Years ago, brewing coffee meant pouring the grounds into a percolator and flipping the switch. About the only thing that this method guaranteed was that you could get consistently bad coffee that was really hot. Now, the options for home­brewed coffee are staggering. You can go retro or you can go ultramodern when you choose a method of making your coffee, but what you choose should reflect how you like your coffee to taste, how much control you want to have over the types of coffee you can brew, how much you are willing to spend, and how much time you have to invest. Here is a look at how to choose a coffee maker that is right for you.


If taste is important to you, than you want to have a method of controlling the types of beans you are using as well as the temperature of the water that you use to brew. Water that is too hot will burn the beans and make the coffee taste bitter. All of today’s coffee makers generally do a great job of making coffee that isn’t too hot. That said, you’ll get the most control with a more conventional system, like a Chemex or other “pour­over” system, that allows you to heat the water separately and then pour it over your grounds.


When you are deciding what type of coffee­making system you want to use, and cost is a consideration, don’t forget that the price of the machine is only a part of the cost of making coffee. If you are serious about this, you want to factor in the cost of the beans, coffee pods (e.g.Starbucks Verismo Pods), filters, grinders, and so forth. Whatever components you need to get the coffee from bean to liquid happiness need to be factored into your cost calculation. The Chemex is probably the least expensive option, followed by conventional drip brewers and then the more elaborate brewers for coffee­pod systems. Don’t forget about options and accessories, like milk frothers, when making your calculations.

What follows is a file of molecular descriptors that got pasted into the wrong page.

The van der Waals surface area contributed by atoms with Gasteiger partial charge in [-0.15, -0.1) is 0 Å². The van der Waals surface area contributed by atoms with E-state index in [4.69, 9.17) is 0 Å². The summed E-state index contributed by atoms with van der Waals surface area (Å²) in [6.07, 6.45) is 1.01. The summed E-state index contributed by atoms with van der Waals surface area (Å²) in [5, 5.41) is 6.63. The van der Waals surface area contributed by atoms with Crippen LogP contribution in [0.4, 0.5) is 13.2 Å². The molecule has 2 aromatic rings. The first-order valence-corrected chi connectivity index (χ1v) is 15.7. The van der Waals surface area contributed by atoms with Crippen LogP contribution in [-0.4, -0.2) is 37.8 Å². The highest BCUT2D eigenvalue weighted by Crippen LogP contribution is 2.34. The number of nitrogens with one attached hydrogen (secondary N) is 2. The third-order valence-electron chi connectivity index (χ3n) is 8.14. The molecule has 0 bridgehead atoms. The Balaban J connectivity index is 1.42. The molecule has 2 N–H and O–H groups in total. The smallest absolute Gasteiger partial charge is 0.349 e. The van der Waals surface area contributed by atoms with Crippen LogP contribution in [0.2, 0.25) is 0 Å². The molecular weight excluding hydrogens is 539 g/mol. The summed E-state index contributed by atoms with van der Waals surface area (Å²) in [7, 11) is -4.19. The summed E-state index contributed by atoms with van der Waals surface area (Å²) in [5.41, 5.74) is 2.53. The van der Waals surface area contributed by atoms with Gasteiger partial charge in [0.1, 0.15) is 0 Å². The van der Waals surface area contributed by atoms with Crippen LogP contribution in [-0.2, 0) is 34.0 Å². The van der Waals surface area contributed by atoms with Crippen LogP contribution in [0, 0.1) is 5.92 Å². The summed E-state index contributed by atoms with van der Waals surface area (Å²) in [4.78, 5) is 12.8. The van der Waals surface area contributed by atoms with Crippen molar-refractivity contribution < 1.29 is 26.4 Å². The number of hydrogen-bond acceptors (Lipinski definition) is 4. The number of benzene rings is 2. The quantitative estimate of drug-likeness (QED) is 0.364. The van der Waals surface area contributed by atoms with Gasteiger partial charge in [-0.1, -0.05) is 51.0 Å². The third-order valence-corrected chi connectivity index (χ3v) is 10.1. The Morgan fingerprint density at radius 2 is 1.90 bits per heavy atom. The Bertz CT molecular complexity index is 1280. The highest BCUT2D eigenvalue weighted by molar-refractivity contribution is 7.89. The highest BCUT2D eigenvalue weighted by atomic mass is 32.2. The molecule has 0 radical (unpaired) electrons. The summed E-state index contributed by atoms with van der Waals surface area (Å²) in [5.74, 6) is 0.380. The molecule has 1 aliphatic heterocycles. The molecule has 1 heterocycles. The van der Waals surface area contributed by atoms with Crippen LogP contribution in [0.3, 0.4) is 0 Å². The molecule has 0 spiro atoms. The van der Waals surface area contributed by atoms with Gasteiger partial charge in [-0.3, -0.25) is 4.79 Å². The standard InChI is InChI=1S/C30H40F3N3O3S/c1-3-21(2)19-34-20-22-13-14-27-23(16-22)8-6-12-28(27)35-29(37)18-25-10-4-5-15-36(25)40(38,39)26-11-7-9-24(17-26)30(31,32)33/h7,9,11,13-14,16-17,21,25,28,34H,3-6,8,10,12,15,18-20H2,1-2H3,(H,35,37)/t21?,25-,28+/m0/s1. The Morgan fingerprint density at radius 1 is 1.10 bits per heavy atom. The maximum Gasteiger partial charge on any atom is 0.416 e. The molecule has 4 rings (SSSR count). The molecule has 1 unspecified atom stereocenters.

How important is control over how much coffee you make, what types of coffee you can use (bean variety), water temperature, and so forth? If you want to be able to use a variety of different coffees, then single­serve coffee makers may not be the right choice for you. Even a drip maker will give you more options in terms of beans, though it will restrict your options in terms of quantity of coffee you can brew and water temperatures. The most versatile systems include French presses and pour­over systems like the Chemex.


There is a lot to be said for not struggling to make coffee early in the morning before your eyes are fully opened and your brain is fully functional. If you aren’t a morning person or mornings are rushed, hectic times for you, then convenience may be your top priority. Single­brew systems are the most convenient by a wide margin. They are followed, in terms of convenience, by drip system and percolators. The least convenient options are pour­over methods and French presses.

Add It Up

Rank the factors above in terms of importance to you and then use that information to guide your purchase decisions. Remember that while some of the options mentioned are very close to each other in certain categories, they are on opposite ends of the spectrum in other categories.Whatever you do, don’t underestimate the value of convenience and don’t forget to include everything you need to make coffee when you are calculating price.

Deborah Hunter has tried a number of coffee makers over the years. When she finds something that excites her, she likes to share it on the web. You can read her helpful articles on various home living and cooking websites and blog sites.